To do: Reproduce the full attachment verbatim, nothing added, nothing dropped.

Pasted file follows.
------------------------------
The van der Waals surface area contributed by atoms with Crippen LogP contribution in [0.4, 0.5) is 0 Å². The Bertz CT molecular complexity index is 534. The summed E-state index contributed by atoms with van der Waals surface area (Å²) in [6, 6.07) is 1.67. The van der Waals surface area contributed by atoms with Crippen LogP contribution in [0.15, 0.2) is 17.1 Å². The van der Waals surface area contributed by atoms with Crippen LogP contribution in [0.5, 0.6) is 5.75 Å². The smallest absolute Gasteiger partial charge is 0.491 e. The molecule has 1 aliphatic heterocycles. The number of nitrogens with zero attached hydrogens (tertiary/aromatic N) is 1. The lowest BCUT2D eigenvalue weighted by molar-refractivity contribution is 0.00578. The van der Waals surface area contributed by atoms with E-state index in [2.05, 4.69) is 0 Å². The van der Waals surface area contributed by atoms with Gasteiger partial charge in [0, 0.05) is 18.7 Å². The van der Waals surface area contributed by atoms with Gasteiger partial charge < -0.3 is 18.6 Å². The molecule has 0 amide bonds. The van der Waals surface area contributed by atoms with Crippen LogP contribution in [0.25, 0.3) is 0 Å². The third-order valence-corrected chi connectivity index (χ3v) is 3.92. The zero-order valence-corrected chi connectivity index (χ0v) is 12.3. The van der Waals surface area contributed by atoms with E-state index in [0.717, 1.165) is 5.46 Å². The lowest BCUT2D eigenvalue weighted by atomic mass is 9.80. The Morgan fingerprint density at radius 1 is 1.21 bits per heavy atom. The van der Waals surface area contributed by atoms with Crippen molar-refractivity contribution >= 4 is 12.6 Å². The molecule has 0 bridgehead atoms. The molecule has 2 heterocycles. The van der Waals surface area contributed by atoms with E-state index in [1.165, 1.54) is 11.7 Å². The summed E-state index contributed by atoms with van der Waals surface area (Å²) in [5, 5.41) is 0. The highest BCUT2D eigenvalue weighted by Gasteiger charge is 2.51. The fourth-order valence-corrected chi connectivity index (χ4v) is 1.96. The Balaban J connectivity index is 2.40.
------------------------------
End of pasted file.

The van der Waals surface area contributed by atoms with Crippen LogP contribution in [0.4, 0.5) is 0 Å². The Bertz CT molecular complexity index is 534. The summed E-state index contributed by atoms with van der Waals surface area (Å²) in [6, 6.07) is 1.67. The van der Waals surface area contributed by atoms with Crippen LogP contribution in [0.15, 0.2) is 17.1 Å². The van der Waals surface area contributed by atoms with Crippen LogP contribution in [0.5, 0.6) is 5.75 Å². The smallest absolute Gasteiger partial charge is 0.491 e. The molecule has 1 aliphatic heterocycles. The number of nitrogens with zero attached hydrogens (tertiary/aromatic N) is 1. The lowest BCUT2D eigenvalue weighted by molar-refractivity contribution is 0.00578. The van der Waals surface area contributed by atoms with E-state index in [2.05, 4.69) is 0 Å². The van der Waals surface area contributed by atoms with Gasteiger partial charge in [0, 0.05) is 18.7 Å². The van der Waals surface area contributed by atoms with Gasteiger partial charge < -0.3 is 18.6 Å². The molecule has 0 amide bonds. The van der Waals surface area contributed by atoms with Crippen LogP contribution in [0.25, 0.3) is 0 Å². The third-order valence-corrected chi connectivity index (χ3v) is 3.92. The zero-order valence-corrected chi connectivity index (χ0v) is 12.3. The van der Waals surface area contributed by atoms with E-state index in [0.717, 1.165) is 5.46 Å². The lowest BCUT2D eigenvalue weighted by atomic mass is 9.80. The Morgan fingerprint density at radius 1 is 1.21 bits per heavy atom. The van der Waals surface area contributed by atoms with Crippen molar-refractivity contribution >= 4 is 12.6 Å². The molecule has 0 bridgehead atoms. The molecule has 2 heterocycles. The van der Waals surface area contributed by atoms with E-state index in [1.165, 1.54) is 11.7 Å². The summed E-state index contributed by atoms with van der Waals surface area (Å²) in [5, 5.41) is 0. The highest BCUT2D eigenvalue weighted by Gasteiger charge is 2.51. The fourth-order valence-corrected chi connectivity index (χ4v) is 1.96. The Balaban J connectivity index is 2.40.